Allin Cottrell schrieb:
On Wed, 4 Feb 2009, Riccardo (Jack) Lucchetti wrote:
> On Tue, 3 Feb 2009, Allin Cottrell wrote:
>> It's now implemented in CVS, up to a point. Note that the old CVS
>> functions acf() and xcf() are gone. We now have one function,
>> corrgm(). This has the semantics Jack describes. Absent the
>> third argument, ACF and PACF are combined, in adjacent pairs of
>> columns in the output matrix. (There's just one pair of columns
>> in the output if arg1 is a series or column vector, but k >= 1
>> pairs if arg1 is a general matrix or list.)
> Two possible (mututally exclusive) refinements: one is implied by the
> attached patch: when arg1 is multiple, the 2*n columns of the output
> vector are sorted so that the first n columns contain the ACFs and columns
> from n+1 to 2*n contain the PACFs. This would make it easier (IMO) to
> retrieve the results.
I'm OK with that -- any other reactions?
Yes I think separating ACF and PACF is better, although either would be
fine with me.
> Alternatively (but this is more complex to code and arguably less
> intuitive), we may exploit the 3rd argument like we do with mols() for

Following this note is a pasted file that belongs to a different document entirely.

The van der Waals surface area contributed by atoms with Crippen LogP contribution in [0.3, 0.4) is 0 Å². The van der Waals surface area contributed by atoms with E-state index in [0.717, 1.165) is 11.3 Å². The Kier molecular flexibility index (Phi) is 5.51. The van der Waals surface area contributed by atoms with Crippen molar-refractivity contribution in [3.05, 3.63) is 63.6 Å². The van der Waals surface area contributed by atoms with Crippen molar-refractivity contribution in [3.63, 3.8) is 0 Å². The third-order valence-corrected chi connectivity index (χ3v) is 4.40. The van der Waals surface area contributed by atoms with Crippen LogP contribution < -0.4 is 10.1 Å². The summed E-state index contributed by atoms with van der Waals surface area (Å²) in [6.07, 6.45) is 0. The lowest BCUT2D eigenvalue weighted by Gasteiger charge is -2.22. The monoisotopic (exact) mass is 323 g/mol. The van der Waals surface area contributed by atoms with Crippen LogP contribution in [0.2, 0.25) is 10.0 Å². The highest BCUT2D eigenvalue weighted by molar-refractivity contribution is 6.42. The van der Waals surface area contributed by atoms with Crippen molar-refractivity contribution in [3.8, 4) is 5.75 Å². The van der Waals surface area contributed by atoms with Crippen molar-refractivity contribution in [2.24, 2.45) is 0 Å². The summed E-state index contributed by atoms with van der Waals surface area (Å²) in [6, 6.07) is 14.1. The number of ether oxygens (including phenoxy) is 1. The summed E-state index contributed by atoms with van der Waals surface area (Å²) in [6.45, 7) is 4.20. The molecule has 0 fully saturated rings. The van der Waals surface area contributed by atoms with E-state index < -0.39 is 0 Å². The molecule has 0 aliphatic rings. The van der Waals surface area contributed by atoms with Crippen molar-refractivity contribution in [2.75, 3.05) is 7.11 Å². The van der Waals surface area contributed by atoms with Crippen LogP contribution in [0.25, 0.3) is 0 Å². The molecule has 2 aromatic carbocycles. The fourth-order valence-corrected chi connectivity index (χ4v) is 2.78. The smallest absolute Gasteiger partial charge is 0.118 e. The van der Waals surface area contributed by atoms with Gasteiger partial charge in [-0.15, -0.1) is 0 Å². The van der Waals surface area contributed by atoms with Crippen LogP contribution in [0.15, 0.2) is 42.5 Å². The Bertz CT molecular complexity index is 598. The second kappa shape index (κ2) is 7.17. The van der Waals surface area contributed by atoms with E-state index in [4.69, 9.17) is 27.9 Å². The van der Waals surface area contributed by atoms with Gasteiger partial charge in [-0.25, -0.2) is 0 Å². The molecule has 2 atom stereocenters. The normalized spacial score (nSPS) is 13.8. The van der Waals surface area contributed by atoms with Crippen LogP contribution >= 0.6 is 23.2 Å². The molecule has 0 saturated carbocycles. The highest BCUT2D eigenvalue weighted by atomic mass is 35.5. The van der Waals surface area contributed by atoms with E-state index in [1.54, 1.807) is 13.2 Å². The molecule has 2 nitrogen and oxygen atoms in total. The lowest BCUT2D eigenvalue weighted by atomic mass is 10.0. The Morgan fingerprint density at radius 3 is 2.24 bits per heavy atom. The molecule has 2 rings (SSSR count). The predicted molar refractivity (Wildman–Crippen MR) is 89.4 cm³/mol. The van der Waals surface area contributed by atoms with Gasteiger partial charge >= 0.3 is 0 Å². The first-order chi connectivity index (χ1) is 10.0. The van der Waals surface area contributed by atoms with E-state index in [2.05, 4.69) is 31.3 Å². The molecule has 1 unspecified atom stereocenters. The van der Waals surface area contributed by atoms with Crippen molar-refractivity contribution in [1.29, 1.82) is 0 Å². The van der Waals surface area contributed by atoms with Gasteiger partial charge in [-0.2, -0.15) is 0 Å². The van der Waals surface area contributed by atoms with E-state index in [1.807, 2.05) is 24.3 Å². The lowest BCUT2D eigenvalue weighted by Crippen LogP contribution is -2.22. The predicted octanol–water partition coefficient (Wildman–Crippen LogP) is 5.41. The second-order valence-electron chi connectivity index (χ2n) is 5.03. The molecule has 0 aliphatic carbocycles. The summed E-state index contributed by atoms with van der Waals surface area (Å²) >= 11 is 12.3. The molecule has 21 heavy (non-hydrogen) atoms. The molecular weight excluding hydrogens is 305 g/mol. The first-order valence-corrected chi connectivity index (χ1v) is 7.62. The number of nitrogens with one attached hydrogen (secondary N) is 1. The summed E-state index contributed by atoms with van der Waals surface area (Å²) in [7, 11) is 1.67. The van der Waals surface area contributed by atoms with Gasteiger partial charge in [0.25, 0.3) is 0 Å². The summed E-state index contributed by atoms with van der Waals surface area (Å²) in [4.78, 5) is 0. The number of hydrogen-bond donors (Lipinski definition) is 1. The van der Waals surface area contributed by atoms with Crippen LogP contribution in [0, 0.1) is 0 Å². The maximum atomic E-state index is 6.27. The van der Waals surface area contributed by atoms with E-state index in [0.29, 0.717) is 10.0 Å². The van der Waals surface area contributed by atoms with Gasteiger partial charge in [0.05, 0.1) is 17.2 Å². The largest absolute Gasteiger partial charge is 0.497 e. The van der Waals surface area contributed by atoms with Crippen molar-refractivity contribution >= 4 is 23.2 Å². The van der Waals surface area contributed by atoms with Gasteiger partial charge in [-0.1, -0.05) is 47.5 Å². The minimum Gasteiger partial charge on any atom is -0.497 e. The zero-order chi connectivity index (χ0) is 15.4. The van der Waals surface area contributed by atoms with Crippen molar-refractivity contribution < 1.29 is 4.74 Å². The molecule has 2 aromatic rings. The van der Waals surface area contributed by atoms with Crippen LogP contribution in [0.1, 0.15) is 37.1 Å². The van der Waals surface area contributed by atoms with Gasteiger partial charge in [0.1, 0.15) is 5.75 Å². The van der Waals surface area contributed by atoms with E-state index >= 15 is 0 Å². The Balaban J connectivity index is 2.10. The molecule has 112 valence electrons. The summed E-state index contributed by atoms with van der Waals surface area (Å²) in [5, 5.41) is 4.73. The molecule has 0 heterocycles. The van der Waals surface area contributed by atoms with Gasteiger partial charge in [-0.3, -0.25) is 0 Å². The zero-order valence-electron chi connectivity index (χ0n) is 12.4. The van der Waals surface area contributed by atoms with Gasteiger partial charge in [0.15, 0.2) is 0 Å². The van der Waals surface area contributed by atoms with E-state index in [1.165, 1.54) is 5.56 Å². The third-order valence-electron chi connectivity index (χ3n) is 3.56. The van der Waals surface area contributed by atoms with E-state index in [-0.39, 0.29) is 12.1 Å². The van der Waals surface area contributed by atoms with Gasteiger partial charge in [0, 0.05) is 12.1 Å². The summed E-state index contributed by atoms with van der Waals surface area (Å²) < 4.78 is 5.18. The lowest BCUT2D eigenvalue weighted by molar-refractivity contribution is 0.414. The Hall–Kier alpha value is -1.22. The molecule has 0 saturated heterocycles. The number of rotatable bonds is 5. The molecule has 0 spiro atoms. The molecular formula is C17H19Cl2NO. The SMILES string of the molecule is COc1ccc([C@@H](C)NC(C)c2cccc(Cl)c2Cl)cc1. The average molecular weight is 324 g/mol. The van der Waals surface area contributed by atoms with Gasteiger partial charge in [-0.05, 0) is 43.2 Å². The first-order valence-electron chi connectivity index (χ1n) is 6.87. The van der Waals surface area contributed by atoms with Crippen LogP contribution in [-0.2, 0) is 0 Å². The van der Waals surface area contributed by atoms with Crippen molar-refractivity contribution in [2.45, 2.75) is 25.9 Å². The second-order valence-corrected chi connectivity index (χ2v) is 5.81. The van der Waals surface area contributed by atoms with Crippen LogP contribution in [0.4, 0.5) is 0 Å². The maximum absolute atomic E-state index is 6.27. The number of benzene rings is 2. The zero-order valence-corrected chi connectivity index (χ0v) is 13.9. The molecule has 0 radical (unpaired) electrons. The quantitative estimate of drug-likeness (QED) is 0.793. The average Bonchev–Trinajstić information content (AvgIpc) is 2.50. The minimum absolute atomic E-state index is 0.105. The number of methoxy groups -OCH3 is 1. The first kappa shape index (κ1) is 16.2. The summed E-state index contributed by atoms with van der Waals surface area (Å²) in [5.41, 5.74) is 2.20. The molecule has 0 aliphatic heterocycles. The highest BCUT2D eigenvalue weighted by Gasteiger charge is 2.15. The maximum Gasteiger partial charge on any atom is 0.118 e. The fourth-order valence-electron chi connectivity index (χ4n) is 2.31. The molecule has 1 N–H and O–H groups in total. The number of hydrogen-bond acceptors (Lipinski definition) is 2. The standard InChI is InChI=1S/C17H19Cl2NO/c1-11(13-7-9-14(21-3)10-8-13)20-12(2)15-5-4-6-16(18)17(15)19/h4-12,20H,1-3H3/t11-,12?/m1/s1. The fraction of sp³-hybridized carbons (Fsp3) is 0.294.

> residuals: corrgm() would always return the ACFs in a p \times n matrix.
> If the partial autocorrelations are wanted too, you use a pointer to a
Quite nice, but then I think we'd need two functions again. Too
confusing to have such an overloaded third argument for a single
>> The "up to a point" bit is that when the third
argument is given
>> (i.e. cross-correlogram is wanted), only the following two cases
>> are implemented so far:
>> * arg1 = series, arg3 = series
>> * arg1 = column vector, arg3 = column vector
>> Implementing the remaining cross-cases (general matrix or list for
>> arg1; mixed data types between arg1 and arg3) would be nice...
This is now done in CVS.
I was going to say there is no need for that. I tend to think that it
somehow would be cleaner programming practice to not mix series/lists
with matrices, and gretl might as well enforce that.
BTW, if I understand correctly, all the actual calculation code was
already there, so there's no need to worry about the way missing values
are handled, right? But for the mixed series/matrix case which was not
possible before it's not obvious to me how that would handle missing values.